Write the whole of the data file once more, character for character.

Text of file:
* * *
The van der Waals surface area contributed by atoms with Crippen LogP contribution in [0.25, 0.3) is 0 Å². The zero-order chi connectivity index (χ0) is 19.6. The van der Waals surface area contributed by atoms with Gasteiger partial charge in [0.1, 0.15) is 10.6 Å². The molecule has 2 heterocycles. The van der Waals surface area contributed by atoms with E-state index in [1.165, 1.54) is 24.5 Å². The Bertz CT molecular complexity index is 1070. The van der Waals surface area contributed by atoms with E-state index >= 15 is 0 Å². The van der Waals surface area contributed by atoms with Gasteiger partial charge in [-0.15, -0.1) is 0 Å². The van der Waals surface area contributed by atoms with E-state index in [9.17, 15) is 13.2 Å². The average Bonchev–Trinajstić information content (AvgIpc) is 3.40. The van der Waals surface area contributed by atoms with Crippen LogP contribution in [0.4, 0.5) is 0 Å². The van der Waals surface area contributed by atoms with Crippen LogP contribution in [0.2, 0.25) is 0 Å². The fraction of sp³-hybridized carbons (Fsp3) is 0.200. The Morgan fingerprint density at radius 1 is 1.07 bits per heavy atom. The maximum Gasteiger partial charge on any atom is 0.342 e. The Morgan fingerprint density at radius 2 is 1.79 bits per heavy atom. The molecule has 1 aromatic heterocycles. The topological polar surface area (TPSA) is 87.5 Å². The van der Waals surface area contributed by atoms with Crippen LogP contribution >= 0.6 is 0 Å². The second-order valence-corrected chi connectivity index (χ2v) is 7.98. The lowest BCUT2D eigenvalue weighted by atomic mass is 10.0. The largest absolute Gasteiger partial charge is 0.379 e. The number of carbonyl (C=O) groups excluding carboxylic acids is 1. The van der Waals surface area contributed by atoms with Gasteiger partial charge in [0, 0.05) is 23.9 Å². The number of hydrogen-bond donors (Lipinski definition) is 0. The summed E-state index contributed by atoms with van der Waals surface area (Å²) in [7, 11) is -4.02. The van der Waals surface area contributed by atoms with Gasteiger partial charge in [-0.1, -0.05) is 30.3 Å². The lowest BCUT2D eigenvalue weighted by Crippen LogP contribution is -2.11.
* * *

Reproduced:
The van der Waals surface area contributed by atoms with Crippen LogP contribution in [0.25, 0.3) is 0 Å². The zero-order chi connectivity index (χ0) is 19.6. The van der Waals surface area contributed by atoms with Gasteiger partial charge in [0.1, 0.15) is 10.6 Å². The molecule has 2 heterocycles. The van der Waals surface area contributed by atoms with E-state index in [1.165, 1.54) is 24.5 Å². The Bertz CT molecular complexity index is 1070. The van der Waals surface area contributed by atoms with E-state index >= 15 is 0 Å². The van der Waals surface area contributed by atoms with Gasteiger partial charge in [-0.15, -0.1) is 0 Å². The van der Waals surface area contributed by atoms with E-state index in [9.17, 15) is 13.2 Å². The average Bonchev–Trinajstić information content (AvgIpc) is 3.40. The van der Waals surface area contributed by atoms with Crippen LogP contribution in [0.4, 0.5) is 0 Å². The van der Waals surface area contributed by atoms with Crippen LogP contribution in [0.2, 0.25) is 0 Å². The fraction of sp³-hybridized carbons (Fsp3) is 0.200. The Morgan fingerprint density at radius 1 is 1.07 bits per heavy atom. The maximum Gasteiger partial charge on any atom is 0.342 e. The Morgan fingerprint density at radius 2 is 1.79 bits per heavy atom. The molecule has 1 aromatic heterocycles. The topological polar surface area (TPSA) is 87.5 Å². The van der Waals surface area contributed by atoms with Crippen LogP contribution >= 0.6 is 0 Å². The second-order valence-corrected chi connectivity index (χ2v) is 7.98. The lowest BCUT2D eigenvalue weighted by atomic mass is 10.0. The largest absolute Gasteiger partial charge is 0.379 e. The number of carbonyl (C=O) groups excluding carboxylic acids is 1. The van der Waals surface area contributed by atoms with Gasteiger partial charge in [0, 0.05) is 23.9 Å². The number of hydrogen-bond donors (Lipinski definition) is 0. The summed E-state index contributed by atoms with van der Waals surface area (Å²) in [7, 11) is -4.02. The van der Waals surface area contributed by atoms with Gasteiger partial charge in [-0.1, -0.05) is 30.3 Å². The lowest BCUT2D eigenvalue weighted by Crippen LogP contribution is -2.11.